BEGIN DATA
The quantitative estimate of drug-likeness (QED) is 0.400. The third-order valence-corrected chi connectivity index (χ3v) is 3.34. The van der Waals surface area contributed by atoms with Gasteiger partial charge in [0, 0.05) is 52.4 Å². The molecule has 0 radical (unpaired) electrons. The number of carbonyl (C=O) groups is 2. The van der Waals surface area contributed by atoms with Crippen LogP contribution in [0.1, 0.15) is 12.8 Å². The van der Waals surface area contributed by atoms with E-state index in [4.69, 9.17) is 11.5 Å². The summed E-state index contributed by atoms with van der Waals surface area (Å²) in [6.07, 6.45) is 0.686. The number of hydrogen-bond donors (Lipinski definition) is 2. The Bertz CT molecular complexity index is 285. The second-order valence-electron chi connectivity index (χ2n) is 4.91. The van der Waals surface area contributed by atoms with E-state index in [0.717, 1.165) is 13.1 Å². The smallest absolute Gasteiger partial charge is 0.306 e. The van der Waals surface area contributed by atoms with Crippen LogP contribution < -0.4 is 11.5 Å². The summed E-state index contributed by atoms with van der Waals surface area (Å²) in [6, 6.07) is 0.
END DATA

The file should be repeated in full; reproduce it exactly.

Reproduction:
The quantitative estimate of drug-likeness (QED) is 0.400. The third-order valence-corrected chi connectivity index (χ3v) is 3.34. The van der Waals surface area contributed by atoms with Gasteiger partial charge in [0, 0.05) is 52.4 Å². The molecule has 0 radical (unpaired) electrons. The number of carbonyl (C=O) groups is 2. The van der Waals surface area contributed by atoms with Crippen LogP contribution in [0.1, 0.15) is 12.8 Å². The van der Waals surface area contributed by atoms with E-state index in [4.69, 9.17) is 11.5 Å². The summed E-state index contributed by atoms with van der Waals surface area (Å²) in [6.07, 6.45) is 0.686. The number of hydrogen-bond donors (Lipinski definition) is 2. The Bertz CT molecular complexity index is 285. The second-order valence-electron chi connectivity index (χ2n) is 4.91. The van der Waals surface area contributed by atoms with E-state index in [0.717, 1.165) is 13.1 Å². The smallest absolute Gasteiger partial charge is 0.306 e. The van der Waals surface area contributed by atoms with Crippen LogP contribution < -0.4 is 11.5 Å². The summed E-state index contributed by atoms with van der Waals surface area (Å²) in [6, 6.07) is 0.